Dimming the sun ‘could cut drought risk by 90 per cent’
- Study assesses the potential of blocking the sun with aerosols to reduce drought risks
- Dimming the sun could reduce drought risk by 90 per cent by the end of the century, says simulation study
- But the outcome could be double-edged sword for global South, says an expert
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[CAPE TOWN] Injecting aerosols into the upper atmosphere to dim the sun could cut the risk of drought by about 90 per cent, a study has found.
The approach is a form of solar radiation management (SRM), but its global implications mean it should be considered an extreme option, researchers say.
In a study published in Environmental Research Letters last month (18 November), researchers assessed the impact of future solar radiation intervention on the risk of ‘Day Zero’ level drought occurring again in Cape Town.
‘Day Zero’ is an iconic term representing the day when Cape Town’s water supply system would fail. It came about in response to a multi-year drought occurring between 2015 and 2017, causing the region’s most severe water shortage in more than a century.
“In doing so, greenhouse gases receive less solar energy and then induce less warming.”
Romaric Odoulami, University of Cape Town
The study used model simulations of a world in which sulphur dioxide aerosols are injected into the upper atmosphere called stratosphere to keep the earth’s surface temperature at current levels. Comparing this simulated world with another world that had no injections, the results showed a reduced ‘Day Zero’ drought risk of up to 90 per cent by the end of the century.
“SRM tends to offset the negative influence of high emissions on the climate and helps keep Cape Town’s patterns closer to what is observed in today’s context,” says lead author Romaric Odoulami, a postdoctoral research fellow at the University of Cape Town’s African Climate and Development Initiative.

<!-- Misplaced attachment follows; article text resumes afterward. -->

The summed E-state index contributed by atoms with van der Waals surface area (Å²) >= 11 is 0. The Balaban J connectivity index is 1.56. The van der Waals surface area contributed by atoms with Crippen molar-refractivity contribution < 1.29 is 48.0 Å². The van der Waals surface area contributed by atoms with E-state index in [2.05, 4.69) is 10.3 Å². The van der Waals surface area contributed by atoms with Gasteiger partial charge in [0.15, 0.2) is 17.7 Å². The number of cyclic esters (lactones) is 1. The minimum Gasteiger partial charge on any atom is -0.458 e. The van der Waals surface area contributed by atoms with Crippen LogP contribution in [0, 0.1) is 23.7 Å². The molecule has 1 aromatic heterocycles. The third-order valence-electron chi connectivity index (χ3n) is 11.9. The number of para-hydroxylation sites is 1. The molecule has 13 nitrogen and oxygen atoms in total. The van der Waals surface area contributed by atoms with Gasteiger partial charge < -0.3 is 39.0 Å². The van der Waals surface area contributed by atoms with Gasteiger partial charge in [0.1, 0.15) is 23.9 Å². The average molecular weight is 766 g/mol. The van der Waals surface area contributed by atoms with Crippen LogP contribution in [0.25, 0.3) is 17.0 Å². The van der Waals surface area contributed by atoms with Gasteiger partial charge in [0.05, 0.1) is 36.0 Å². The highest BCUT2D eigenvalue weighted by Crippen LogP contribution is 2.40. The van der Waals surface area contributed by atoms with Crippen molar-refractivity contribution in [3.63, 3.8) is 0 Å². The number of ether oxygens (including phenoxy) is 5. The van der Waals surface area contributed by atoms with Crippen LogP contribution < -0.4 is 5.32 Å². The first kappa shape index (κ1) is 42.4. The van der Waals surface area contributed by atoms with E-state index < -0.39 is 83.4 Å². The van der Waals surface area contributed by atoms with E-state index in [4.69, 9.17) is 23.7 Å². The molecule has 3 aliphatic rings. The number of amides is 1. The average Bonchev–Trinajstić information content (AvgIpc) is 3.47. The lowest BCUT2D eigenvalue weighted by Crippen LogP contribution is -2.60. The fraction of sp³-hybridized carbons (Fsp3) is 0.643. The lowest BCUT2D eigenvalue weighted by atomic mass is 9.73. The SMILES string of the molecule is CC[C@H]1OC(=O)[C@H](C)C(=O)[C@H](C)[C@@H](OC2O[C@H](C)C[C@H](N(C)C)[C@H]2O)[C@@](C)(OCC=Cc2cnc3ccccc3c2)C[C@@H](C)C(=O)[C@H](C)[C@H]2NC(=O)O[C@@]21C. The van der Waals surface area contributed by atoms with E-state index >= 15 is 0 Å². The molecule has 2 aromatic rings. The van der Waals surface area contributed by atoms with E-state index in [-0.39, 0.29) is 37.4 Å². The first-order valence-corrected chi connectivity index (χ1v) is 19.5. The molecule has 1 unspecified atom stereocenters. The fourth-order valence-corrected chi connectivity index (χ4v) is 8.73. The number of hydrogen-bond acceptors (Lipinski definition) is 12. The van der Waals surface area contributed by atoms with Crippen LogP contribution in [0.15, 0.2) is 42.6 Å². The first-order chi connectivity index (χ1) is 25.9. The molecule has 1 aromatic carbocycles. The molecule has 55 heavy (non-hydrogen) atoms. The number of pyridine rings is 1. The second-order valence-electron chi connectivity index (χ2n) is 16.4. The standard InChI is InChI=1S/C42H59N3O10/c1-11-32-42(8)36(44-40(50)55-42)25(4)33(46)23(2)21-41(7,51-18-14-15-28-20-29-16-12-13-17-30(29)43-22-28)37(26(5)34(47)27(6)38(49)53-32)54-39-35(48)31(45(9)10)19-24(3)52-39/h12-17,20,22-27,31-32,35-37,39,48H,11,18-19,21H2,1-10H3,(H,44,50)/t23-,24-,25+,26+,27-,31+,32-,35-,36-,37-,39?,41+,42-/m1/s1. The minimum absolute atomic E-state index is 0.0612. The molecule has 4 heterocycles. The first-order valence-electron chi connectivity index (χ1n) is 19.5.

According to Odoulami, solar radiation management is based on mimicking volcanic eruptions, which can eject tonnes of particles and gas into the earth’s stratosphere. The particles have the potential to reflect sunlight away from the earth’s surface.
“In doing so, greenhouse gases receive less solar energy and then induce less warming,” he explains. This may reduce the level of warming around the earth’s surface, and decrease the potential for warming’s effects such as drought.
Odoulami adds that this is a global intervention which may impact other parts of the world differently. For example, work published by Odoulami and colleagues in January 2020 showed that rainfall patterns in parts of West and Southern Africa would not benefit from SRM.
But Odoulami highlights that for now, the research is theoretical.
Bob Scholes, a professor of systems ecology at the Global Change Institute at the University of the Witwatersrand in Johannesburg, South Africa, tells SciDev.Net that this regional variability highlights questions of equity around SRM’s use.
“You can adjust the global thermostat with SRM but you do that with uneven consequences around the world. That puts the person with their finger on the thermostat in a position of enormous power,” says Scholes, who was not involved in the study.
Scholes also raises concern that the documented downsides to solar radiation management such as the ocean becoming acidic are not specifically mentioned in the study.
“That presents SRM as a solution and distracts us from mitigating efforts we know we must do, like decarbonise the economy,” he says.
Human activities contributed to a global land and ocean surface temperature increase of about one degree Celsius in 2019, according to the US-based National Oceanic and Atmospheric Administration, making it the second-warmest year on record.
Odoulami says that as global warming trends continue, reducing emissions is the most effective way to reduce the impact, adding that the study prepares researchers and policymakers, particularly those from the developing world, for a future where other measures for addressing climate change are needed.
“Developing countries stand to gain or lose the most from SRM as they are the most vulnerable to climate impacts,” he says.
“We want to ensure the developing world is effectively contributing to this research and that decision-makers in Africa and the global South understand SRM and how it will affect our climate.”
This piece was produced by SciDev.Net’s Sub-Saharan Africa English desk.